How companies cook up food trends
January 22, 2015
Everything from kale and Greek yogurt to gluten-free cookies and microbrews are now finding homes on supermarket shelves.
What were once only available in high-class restaurants, farmer’s markets or specialty stores are now almost commonplace; stores are allowing consumers to make more informed choices or to even spoil themselves with a gourmet sweet, sometimes both at the same time.
Customers are paying more attention to what they’re putting in their bodies, forcing companies to take a critical look at not only what people want, but where their attention is shifting. These companies enlist the help of agencies that study where society is moving, and often, these agencies not only study where society is going, but how food trends progress.
From pretzel buns to sriracha-flavored beer, companies are willing to do anything to stay with or ahead of current food trends. For 2015, food and restaurant consulting firm Baum + Whitman predicts seaweed will surge in popularity outside of sushi and oysters will become an accessible snack.
The spice company McCormick is now in its 15th year of putting together the report known as the “Flavor Forecast,” in which chefs, trend trackers and food technologists come together to find the top trends and ingredients, and speculate how they will lead to exploration later.
Other times, that means administering surveys to gauge what is most important to consumers. Boston-based Cone Communications’ survey found that while 97 percent of Americans prioritize family satisfaction, they also consider health and nutrition, as well as sustainability, when purchasing groceries.
Knowing these results can be imperative because even the biggest companies have experienced product launch failures when they neglected changing consumer attitudes, according to London-based Canadean.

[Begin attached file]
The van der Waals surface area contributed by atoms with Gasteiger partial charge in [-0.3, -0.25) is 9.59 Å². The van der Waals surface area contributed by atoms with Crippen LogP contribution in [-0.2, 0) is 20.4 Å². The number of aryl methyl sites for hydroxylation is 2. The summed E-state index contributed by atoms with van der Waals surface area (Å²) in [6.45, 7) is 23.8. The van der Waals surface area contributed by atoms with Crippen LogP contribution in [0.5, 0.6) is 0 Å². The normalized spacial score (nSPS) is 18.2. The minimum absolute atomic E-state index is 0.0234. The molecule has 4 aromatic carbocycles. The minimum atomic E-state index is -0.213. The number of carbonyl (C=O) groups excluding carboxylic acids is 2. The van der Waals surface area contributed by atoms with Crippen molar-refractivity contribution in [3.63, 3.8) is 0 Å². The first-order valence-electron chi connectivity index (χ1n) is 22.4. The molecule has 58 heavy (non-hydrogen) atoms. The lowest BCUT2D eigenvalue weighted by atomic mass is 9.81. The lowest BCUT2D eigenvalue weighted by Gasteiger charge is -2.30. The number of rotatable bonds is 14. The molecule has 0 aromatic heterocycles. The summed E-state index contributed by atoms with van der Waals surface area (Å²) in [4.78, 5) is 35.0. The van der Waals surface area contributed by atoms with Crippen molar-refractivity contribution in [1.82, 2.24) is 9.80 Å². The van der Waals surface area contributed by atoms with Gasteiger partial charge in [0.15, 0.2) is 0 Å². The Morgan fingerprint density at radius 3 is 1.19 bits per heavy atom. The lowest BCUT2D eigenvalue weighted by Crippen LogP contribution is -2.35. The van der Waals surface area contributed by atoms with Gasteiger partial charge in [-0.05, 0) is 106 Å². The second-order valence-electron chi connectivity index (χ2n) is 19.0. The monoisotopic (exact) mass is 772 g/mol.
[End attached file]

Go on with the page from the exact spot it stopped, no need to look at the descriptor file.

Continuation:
According to a report done by Canadean, consumer needs continue to be driven by what aging populations require, including products that cater to health concerns without highlighting age-related vulnerabilities.
Additionally, other articles such as “10 Key Trends in Food, Nutrition and Health 2015,” by New Nutrition Business, predicts an increase in the popularity of “naturally functional” foods that contain “good grains,” dairy and proteins.
While CCD Innovation in California only lists the factors pertaining to the development of a food trend itself, Faith Popcorn’s Brain Reserve takes into account social influences that could sway consumers. She has come up with 17 trends that influence what people want, including vigilante consumer (consumers changing the marketplace using protest and politics), small indulgences (consumers seeking comfort in “affordable luxuries” and looking for ways to reward themselves) and down aging (baby boomers looking to products from their childhood for comfort).
Although all these factors go into creating a trend, the progression and development is far simpler. According to CCD Innovation, there are five stages that a food trend goes through.
First, the trend is introduced at high-end, ethnic or independent restaurants by chefs to brave diners. Then, it appears in specialty media and stores, which cater to professionals and those who cook at home, like The Food Network or Sur la Table. After that, chain restaurants, in addition to stores for amateur home cooks like Williams and Sonoma, pick it up before the trend is featured in mainstream media like Better Homes and Gardens. Finally, it can be found in fast-food restaurants and either is more popular or is being introduced at grocery stores and supermarkets.
Even with this, companies must be cautious to avoid investing in what may turn out to be fads. Fads are driven by hype, as opposed to trends, which have purpose and are consistent with consumer’s lifestyles, said consumer strategist Bruce Cohen in a post for Supermarket News. He also stated that fads have short life spans, whereas trends rise steadily, and that a fad is generally limited to one brand.
Susan can be reached at [email protected]